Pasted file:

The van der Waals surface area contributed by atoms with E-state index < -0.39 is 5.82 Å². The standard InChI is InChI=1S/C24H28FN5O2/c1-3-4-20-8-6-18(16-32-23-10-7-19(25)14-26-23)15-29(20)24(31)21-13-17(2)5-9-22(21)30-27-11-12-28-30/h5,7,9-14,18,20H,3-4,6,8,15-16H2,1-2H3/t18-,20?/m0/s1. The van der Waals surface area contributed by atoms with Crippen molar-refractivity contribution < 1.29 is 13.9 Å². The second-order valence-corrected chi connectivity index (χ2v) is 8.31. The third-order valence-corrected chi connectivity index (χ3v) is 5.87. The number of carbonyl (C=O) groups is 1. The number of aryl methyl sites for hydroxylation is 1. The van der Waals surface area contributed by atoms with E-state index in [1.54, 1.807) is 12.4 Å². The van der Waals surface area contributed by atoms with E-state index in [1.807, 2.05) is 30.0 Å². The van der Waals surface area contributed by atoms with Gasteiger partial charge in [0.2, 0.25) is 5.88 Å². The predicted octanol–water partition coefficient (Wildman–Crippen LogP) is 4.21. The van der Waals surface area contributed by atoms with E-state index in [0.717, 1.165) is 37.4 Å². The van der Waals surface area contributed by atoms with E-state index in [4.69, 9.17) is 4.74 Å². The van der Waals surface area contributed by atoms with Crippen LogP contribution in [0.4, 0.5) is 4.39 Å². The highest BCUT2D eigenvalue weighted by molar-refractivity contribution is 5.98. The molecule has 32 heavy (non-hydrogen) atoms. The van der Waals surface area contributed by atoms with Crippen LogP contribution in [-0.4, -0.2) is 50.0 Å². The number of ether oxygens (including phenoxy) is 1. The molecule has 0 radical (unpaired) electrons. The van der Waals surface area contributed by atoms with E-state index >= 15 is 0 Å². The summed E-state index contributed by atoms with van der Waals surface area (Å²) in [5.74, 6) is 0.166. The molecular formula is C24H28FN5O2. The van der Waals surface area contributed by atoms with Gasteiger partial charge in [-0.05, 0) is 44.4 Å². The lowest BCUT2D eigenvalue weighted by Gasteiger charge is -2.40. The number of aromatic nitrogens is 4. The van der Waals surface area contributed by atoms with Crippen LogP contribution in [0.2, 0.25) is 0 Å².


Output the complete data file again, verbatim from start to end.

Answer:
The van der Waals surface area contributed by atoms with E-state index < -0.39 is 5.82 Å². The standard InChI is InChI=1S/C24H28FN5O2/c1-3-4-20-8-6-18(16-32-23-10-7-19(25)14-26-23)15-29(20)24(31)21-13-17(2)5-9-22(21)30-27-11-12-28-30/h5,7,9-14,18,20H,3-4,6,8,15-16H2,1-2H3/t18-,20?/m0/s1. The van der Waals surface area contributed by atoms with Crippen molar-refractivity contribution < 1.29 is 13.9 Å². The second-order valence-corrected chi connectivity index (χ2v) is 8.31. The third-order valence-corrected chi connectivity index (χ3v) is 5.87. The number of carbonyl (C=O) groups is 1. The number of aryl methyl sites for hydroxylation is 1. The van der Waals surface area contributed by atoms with E-state index in [1.54, 1.807) is 12.4 Å². The van der Waals surface area contributed by atoms with E-state index in [1.807, 2.05) is 30.0 Å². The van der Waals surface area contributed by atoms with Gasteiger partial charge in [0.2, 0.25) is 5.88 Å². The predicted octanol–water partition coefficient (Wildman–Crippen LogP) is 4.21. The van der Waals surface area contributed by atoms with E-state index in [0.717, 1.165) is 37.4 Å². The van der Waals surface area contributed by atoms with E-state index in [4.69, 9.17) is 4.74 Å². The van der Waals surface area contributed by atoms with Crippen LogP contribution in [0.4, 0.5) is 4.39 Å². The highest BCUT2D eigenvalue weighted by molar-refractivity contribution is 5.98. The molecule has 32 heavy (non-hydrogen) atoms. The van der Waals surface area contributed by atoms with Crippen LogP contribution in [-0.4, -0.2) is 50.0 Å². The number of ether oxygens (including phenoxy) is 1. The molecule has 0 radical (unpaired) electrons. The van der Waals surface area contributed by atoms with E-state index >= 15 is 0 Å². The summed E-state index contributed by atoms with van der Waals surface area (Å²) in [5.74, 6) is 0.166. The molecular formula is C24H28FN5O2. The van der Waals surface area contributed by atoms with Gasteiger partial charge in [-0.05, 0) is 44.4 Å². The lowest BCUT2D eigenvalue weighted by Gasteiger charge is -2.40. The number of aromatic nitrogens is 4. The van der Waals surface area contributed by atoms with Crippen LogP contribution in [0.2, 0.25) is 0 Å².